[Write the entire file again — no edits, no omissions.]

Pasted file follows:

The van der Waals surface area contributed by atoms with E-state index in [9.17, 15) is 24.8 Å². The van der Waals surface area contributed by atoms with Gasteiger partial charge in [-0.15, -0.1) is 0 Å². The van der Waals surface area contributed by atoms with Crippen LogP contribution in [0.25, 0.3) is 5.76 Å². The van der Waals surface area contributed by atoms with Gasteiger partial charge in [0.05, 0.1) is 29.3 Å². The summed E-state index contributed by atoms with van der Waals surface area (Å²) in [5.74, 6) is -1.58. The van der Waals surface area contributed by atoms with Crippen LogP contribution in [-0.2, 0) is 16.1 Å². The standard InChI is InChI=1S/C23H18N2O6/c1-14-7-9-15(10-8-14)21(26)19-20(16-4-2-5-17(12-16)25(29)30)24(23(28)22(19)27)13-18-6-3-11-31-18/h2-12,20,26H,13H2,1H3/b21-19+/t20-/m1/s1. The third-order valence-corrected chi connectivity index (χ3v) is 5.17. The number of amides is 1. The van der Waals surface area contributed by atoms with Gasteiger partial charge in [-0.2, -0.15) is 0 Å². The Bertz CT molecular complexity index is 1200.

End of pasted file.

The van der Waals surface area contributed by atoms with E-state index in [9.17, 15) is 24.8 Å². The van der Waals surface area contributed by atoms with Gasteiger partial charge in [-0.15, -0.1) is 0 Å². The van der Waals surface area contributed by atoms with Crippen LogP contribution in [0.25, 0.3) is 5.76 Å². The van der Waals surface area contributed by atoms with Gasteiger partial charge in [0.05, 0.1) is 29.3 Å². The summed E-state index contributed by atoms with van der Waals surface area (Å²) in [5.74, 6) is -1.58. The van der Waals surface area contributed by atoms with Crippen LogP contribution in [-0.2, 0) is 16.1 Å². The standard InChI is InChI=1S/C23H18N2O6/c1-14-7-9-15(10-8-14)21(26)19-20(16-4-2-5-17(12-16)25(29)30)24(23(28)22(19)27)13-18-6-3-11-31-18/h2-12,20,26H,13H2,1H3/b21-19+/t20-/m1/s1. The third-order valence-corrected chi connectivity index (χ3v) is 5.17. The number of amides is 1. The van der Waals surface area contributed by atoms with Gasteiger partial charge in [-0.2, -0.15) is 0 Å². The Bertz CT molecular complexity index is 1200.